Previous studies have shown that strong family ties can reduce the effect high-risk genes have on health - called the gene-environment interaction. But a new study suggests that the combination of gender, genetics and social integration produces different consequences for men and women when it comes to substance abuse.
Results of the study, led by sociologist Brea Perry of Indiana University, will be presented today at the American Sociological Association's annual meeting in San Francisco, CA.
For decades, researchers have known that gender influences the risks and protections individuals face each day, resulting in different health problems for men and women. But this latest study is unique in that it adds genetics to the gender/environment equation.
To do this, Perry and her team looked at both men and women who had a genetic sensitivity to stressful conditions.
Overall, they found that strong family and community ties reduced the men's risk of abusing alcohol and drugs or using tobacco. However, for women with the same genetic sensitivity, factors associated with strong social ties could outweigh such benefits.
"It is likely that gene-environment interactions may operate differently for men and women, perhaps because they experience some aspects of the social world in divergent ways," says Perry, who adds:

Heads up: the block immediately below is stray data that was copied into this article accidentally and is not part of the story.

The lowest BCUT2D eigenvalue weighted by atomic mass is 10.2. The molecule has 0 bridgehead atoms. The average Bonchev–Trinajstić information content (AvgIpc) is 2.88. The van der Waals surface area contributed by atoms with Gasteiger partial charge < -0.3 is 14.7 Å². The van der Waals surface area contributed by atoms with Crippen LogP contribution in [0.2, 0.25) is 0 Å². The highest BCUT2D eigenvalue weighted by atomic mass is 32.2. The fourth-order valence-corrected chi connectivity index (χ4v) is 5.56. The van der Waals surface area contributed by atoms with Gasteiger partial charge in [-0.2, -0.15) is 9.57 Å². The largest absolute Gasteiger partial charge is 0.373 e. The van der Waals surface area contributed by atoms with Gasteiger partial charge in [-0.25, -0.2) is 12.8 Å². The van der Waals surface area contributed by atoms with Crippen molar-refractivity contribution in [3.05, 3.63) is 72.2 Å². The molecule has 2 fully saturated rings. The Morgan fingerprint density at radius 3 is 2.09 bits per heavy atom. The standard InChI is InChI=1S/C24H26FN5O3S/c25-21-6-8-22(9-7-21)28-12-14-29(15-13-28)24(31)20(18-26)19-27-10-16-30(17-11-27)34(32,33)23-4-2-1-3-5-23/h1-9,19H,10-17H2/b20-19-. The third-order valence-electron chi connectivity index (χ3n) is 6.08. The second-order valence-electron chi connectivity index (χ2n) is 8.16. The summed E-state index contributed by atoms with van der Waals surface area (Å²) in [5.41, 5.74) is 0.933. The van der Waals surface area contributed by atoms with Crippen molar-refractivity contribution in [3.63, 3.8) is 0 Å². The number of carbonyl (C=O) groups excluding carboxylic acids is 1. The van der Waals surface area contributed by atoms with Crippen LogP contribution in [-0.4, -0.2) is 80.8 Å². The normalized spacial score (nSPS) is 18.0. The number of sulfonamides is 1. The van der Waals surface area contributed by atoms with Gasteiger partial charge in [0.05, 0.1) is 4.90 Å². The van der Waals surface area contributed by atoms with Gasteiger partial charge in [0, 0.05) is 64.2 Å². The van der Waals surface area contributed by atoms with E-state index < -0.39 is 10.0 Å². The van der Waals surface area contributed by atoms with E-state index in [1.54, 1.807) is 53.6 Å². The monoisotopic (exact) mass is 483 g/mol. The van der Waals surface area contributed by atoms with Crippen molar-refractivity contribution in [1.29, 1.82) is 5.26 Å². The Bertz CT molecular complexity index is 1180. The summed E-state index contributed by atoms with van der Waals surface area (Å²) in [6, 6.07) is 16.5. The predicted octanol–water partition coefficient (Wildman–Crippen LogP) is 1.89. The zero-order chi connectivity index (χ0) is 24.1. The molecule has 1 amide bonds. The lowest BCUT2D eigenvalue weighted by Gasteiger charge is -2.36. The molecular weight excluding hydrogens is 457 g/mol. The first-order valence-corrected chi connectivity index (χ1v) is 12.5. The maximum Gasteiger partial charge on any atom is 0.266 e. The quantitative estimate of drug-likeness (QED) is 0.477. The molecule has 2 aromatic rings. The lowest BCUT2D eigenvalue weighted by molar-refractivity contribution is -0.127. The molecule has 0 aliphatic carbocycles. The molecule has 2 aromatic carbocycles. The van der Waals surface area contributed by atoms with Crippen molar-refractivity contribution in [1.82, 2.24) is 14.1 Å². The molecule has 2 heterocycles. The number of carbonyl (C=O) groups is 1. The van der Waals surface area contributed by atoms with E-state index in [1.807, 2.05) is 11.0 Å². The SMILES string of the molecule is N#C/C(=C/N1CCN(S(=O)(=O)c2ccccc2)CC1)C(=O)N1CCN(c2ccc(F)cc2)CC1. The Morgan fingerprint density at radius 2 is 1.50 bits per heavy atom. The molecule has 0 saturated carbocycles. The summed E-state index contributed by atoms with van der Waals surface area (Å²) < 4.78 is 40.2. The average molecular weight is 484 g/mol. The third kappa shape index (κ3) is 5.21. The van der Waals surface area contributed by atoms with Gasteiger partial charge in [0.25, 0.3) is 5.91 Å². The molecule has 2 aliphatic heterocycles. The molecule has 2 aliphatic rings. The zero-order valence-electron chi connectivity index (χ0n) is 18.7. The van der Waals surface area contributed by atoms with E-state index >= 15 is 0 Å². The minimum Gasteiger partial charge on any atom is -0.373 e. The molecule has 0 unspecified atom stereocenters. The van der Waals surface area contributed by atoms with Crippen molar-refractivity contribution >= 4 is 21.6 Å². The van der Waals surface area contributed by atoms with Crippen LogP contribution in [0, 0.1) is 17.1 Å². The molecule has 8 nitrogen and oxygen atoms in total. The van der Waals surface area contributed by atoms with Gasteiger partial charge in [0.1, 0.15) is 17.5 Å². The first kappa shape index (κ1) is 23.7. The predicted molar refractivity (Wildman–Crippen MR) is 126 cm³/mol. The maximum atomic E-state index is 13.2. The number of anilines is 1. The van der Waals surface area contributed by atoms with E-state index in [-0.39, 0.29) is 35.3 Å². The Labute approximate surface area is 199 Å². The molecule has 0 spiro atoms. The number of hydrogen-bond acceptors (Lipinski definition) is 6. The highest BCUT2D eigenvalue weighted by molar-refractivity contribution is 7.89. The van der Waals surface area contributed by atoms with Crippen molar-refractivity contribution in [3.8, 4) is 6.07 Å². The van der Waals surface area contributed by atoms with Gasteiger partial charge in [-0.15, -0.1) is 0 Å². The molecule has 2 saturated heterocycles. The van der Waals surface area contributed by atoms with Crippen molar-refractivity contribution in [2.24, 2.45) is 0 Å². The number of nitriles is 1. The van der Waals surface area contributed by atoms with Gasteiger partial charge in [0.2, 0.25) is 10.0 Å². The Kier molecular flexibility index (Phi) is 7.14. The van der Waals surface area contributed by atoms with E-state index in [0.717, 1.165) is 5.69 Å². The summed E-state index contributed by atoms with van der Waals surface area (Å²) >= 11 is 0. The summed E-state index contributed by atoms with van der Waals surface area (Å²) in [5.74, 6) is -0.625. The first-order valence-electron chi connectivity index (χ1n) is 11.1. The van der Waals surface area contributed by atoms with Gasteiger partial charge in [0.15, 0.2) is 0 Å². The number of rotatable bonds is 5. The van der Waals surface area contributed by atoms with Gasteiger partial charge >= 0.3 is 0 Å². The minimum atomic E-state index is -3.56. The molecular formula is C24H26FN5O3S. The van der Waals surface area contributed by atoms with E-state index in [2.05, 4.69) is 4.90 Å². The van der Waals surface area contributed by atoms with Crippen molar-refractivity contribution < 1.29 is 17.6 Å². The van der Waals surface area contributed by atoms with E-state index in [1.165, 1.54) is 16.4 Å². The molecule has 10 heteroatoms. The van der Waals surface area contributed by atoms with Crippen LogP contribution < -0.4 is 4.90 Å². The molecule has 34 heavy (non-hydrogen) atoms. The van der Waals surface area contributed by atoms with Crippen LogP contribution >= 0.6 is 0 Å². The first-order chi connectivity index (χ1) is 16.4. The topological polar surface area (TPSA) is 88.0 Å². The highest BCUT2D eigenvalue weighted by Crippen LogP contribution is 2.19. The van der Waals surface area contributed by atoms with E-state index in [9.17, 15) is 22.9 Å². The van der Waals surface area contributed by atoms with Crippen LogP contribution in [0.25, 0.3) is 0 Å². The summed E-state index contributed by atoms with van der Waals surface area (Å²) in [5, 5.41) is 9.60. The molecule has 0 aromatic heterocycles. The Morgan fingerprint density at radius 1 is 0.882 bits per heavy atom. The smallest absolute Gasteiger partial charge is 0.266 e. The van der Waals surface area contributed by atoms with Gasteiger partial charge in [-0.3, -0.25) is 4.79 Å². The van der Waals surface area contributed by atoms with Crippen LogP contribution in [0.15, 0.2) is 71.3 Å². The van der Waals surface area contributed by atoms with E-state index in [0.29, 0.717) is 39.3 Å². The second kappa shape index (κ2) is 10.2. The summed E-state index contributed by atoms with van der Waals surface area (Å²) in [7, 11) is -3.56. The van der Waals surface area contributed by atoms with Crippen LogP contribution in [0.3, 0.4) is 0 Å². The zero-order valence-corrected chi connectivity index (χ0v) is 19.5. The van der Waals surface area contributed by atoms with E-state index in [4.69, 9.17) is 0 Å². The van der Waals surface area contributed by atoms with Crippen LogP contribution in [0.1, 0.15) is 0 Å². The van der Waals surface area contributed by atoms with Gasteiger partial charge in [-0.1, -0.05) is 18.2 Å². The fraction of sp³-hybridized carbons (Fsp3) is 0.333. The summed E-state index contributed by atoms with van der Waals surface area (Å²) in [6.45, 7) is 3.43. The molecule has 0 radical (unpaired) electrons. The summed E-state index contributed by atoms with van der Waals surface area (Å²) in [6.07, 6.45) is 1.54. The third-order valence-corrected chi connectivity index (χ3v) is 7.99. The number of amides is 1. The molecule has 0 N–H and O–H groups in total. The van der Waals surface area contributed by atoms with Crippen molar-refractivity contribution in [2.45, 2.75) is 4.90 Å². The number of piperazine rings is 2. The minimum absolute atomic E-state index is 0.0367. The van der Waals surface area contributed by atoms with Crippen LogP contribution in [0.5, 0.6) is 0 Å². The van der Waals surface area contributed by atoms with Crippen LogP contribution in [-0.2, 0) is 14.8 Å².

"In families and communities, for example, women often bear more responsibility for developing and maintaining relationships and so more of the care work that is required in those contexts. We cannot assume that a social environment that is favorable for men, and thus reduces the harmful impact of a risky genotype, is also beneficial for women, or vice versa."
Relationship demands could be overwhelming for women
Using data from the Collaborative Study on the Genetics of Alcoholism - funded by the National Institutes of Health - the researchers mapped genes associated with alcohol dependence and patterns of substance abuse and behavior.
The study included 4,307 adults from 1,026 families in total. Though some of these participants had substance dependence, not all of them did. In Perry's analysis, she focused on the GABRA2 gene, which she explains is related to increased risk of substance use disorders due to sensitivity to stressful social environments.
The results of the analysis revealed that social integration can help men in particular who struggle with substance abuse - especially those who need additional emotional support to keep them from excessively drinking or using drugs.
However, although ties to family and community were positive for most women, Perry found that the demands of relationships could be overwhelming for those with a sensitivity to stress.
She adds that such women would probably benefit from stronger social services and programs - including government-subsidized child care or in-home health workers for those with ill relatives - that move some of the responsibility for care work off their plate.
"It is quite likely that any heritable health condition that is influenced by social factors, such as obesity, cardiovascular disease and depression, might exhibit gender-specific gene-environment interactions," Perry concludes.
Medical News Today recently reported on a study that suggested genetics may have something to do with a nation's level of happiness. And another study conducted in rats found that effects of stress can be passed for generations.